Antoine de St Exupéry is from France, Lyon, my hometown. A lot of people do not know that he was a pioneering pilot. He is the one that actually developed the first air mail delivery to Africa (Dakar/ Senegal). The plot of “The Little Prince” was partly inspired by the crash which the writer miraculously survived. Indeed, on December 30th de Saint-Exupery crashed in the Libyan desert during his attempt to break the Paris-Saigon air race record.
He nearly died of dehydration and was lost in hallucinations when found by chance by a wandering Bedouin (desert nomad) with his mechanic-navigator, André Prévot, on the sands of the desert. Tellingly, the book begins with a pilot lost in the desert.
It is among the most beloved books of all time, one of those rare timeless philosophical tale for all. But what few realize is that Saint-Exupéry penned his masterwork not in Paris but in New York City and Long Island, where he arrived in 1940 after the Nazi invasion of France.
The statue of Saint-Exupéry with the Little Prince by his side can be found in Lyon on the Bellecour square.
In 1968, the Morgan Library in New York acquired the original manuscripts, which contain 30,000 words –– almost twice as many as those published in the book — and it also features the original watercolors.
The drawings are now covered in scribbled out words, cigarette burns and coffee stains, which makes them all the more endearing. But what makes these drawings truly extraordinary, in addition to the affective elements like the baobab and the rose, is that they embody the fox’s unforgettable line: “What is essential is invisible to the eye”.
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The translation I offer is staying as close as the French version so a French learner can easily identify the words, adjectives, verbs, adverbs used. This is called a Literal translation, direct translation or word-for-word translation. I noticed this helps tremendously my students in their journey to learn French.
If you want a pdf copy of the all book in French and a pdf copy of the translation with my method, contact me at: email@example.com -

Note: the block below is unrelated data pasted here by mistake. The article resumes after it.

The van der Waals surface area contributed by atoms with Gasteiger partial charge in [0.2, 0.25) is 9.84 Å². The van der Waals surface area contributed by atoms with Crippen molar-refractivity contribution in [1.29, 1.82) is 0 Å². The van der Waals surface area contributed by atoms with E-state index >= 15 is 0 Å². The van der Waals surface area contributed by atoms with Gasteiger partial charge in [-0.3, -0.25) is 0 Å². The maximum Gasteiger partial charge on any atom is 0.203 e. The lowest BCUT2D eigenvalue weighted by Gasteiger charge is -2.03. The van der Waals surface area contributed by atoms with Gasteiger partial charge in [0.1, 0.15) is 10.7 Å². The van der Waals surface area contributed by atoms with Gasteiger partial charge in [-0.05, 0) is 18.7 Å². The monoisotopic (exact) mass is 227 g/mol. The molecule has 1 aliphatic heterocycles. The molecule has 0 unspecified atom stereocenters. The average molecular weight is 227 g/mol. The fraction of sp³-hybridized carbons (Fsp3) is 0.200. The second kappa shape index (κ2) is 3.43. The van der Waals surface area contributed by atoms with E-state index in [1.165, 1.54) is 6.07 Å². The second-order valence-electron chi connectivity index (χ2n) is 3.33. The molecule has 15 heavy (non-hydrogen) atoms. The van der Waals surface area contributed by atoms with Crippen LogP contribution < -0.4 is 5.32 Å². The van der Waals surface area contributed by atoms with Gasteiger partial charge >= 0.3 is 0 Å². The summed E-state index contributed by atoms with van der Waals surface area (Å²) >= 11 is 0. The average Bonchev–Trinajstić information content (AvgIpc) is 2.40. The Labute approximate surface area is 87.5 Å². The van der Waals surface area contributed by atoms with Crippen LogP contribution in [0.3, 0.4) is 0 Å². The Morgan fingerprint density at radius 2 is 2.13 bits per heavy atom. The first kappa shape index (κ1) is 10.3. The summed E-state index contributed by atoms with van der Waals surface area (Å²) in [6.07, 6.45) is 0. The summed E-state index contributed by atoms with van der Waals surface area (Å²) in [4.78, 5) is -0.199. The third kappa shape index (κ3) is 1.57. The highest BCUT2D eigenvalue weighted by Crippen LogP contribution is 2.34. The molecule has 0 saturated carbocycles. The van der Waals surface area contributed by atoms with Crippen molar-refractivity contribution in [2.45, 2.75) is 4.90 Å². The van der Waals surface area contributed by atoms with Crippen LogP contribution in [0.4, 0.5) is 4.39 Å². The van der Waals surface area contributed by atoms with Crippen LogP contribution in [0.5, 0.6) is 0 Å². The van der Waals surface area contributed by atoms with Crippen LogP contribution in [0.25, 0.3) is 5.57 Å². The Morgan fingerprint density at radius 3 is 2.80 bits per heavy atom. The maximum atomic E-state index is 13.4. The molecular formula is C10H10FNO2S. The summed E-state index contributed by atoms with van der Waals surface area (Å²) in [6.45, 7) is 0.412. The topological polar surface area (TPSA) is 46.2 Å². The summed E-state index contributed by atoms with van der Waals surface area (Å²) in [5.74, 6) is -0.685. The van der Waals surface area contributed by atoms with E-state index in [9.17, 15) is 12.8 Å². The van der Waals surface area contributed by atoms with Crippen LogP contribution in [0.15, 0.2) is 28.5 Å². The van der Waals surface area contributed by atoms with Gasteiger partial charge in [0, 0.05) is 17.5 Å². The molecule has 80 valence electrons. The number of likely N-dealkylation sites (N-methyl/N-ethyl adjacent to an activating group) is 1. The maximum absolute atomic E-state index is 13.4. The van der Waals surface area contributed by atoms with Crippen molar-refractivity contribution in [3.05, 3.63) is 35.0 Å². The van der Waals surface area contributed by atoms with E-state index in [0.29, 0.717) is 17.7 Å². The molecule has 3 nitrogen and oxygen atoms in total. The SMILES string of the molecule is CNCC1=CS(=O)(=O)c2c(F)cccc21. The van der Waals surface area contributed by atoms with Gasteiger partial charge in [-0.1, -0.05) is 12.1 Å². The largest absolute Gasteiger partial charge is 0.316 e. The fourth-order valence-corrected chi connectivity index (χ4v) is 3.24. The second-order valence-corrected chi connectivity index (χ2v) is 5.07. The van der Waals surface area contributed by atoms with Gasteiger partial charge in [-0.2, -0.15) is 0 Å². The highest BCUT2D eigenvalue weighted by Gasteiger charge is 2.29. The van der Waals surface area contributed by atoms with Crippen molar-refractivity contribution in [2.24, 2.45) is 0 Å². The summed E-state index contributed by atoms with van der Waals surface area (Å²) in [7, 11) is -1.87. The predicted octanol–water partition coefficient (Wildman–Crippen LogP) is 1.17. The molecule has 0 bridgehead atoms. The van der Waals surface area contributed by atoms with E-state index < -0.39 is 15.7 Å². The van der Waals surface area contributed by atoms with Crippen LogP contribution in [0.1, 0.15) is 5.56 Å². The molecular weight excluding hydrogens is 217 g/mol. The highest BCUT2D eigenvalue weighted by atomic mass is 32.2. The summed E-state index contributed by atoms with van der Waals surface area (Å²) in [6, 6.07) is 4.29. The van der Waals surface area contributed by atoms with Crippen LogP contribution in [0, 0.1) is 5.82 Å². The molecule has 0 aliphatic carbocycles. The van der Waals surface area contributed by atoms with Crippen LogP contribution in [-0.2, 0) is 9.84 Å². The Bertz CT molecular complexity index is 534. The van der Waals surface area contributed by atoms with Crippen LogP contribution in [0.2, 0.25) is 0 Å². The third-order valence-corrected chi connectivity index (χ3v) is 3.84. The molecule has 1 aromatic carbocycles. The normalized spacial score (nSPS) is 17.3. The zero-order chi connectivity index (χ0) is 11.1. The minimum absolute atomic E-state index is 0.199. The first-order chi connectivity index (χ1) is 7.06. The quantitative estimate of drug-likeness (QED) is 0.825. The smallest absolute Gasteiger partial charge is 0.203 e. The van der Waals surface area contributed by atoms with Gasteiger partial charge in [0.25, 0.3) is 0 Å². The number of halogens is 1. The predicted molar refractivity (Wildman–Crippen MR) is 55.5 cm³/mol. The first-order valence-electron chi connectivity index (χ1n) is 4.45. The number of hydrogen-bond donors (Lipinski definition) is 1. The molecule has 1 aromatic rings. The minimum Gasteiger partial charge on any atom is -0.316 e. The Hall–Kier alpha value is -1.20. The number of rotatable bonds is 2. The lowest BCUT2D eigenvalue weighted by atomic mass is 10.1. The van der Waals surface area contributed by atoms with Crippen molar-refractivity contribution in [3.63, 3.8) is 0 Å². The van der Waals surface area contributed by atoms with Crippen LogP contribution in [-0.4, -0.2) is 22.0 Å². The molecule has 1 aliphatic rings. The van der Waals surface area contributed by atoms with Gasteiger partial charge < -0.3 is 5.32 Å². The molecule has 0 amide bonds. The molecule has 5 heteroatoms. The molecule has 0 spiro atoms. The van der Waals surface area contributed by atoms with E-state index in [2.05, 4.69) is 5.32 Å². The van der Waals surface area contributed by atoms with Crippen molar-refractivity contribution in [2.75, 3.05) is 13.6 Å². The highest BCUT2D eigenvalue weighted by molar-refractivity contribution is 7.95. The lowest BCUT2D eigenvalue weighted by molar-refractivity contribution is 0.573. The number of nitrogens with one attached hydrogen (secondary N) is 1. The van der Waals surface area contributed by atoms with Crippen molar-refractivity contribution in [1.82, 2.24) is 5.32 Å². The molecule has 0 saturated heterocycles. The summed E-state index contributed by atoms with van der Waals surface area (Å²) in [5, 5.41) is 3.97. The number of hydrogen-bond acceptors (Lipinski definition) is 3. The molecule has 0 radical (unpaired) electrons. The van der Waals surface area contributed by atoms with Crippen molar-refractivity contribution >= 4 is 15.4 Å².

Fast Reading Pronunciation guide:
Slow Reading Pronunciation guide:
Lorsque j'avais six ans j'ai vu, une fois, une magnifique image, dans un livre sur la Forêt Vierge qui s'appelait "Histoires Vécues". Ça représentait un serpent boa qui avalait un fauve. Voilà la copie du dessin:
When I was six years old I saw, once, a magnificent picture, in a book about the virgin forest called "True Stories". It represented a picture of a boa constrictor who was swallowing a wild animal. Here is a copy of the drawing:
Lorsque j'avais six ans (when I was six years /old/: when “I had” six years; avoir — to have) j'ai vu (I saw; voir), une fois (once: «one time»), une magnifique image (a magnificent picture), dans un livre sur la Forêt Vierge (in a book about the virgin forest; forêt, f — forest) qui s'appelait (/which was/ called) "Histoires Vécues (True Stories="Lived Stories)". Ça représentait (it = the picture represented) un serpent boa (a boa constrictor: «a boa snake») qui avalait un fauve (who was swallowing a predator). Voilà la copie du dessin (here is a copy of the drawing)
On disait dans le livre :"Les serpents boas avalent leur proie tout entière, sans la mâcher. Ensuite ils ne peuvent plus bouger et ils dorment pendant les six mois de leur digestion."
In the book it was said: "Boa constrictors swallow their prey whole, without chewing it. After that they are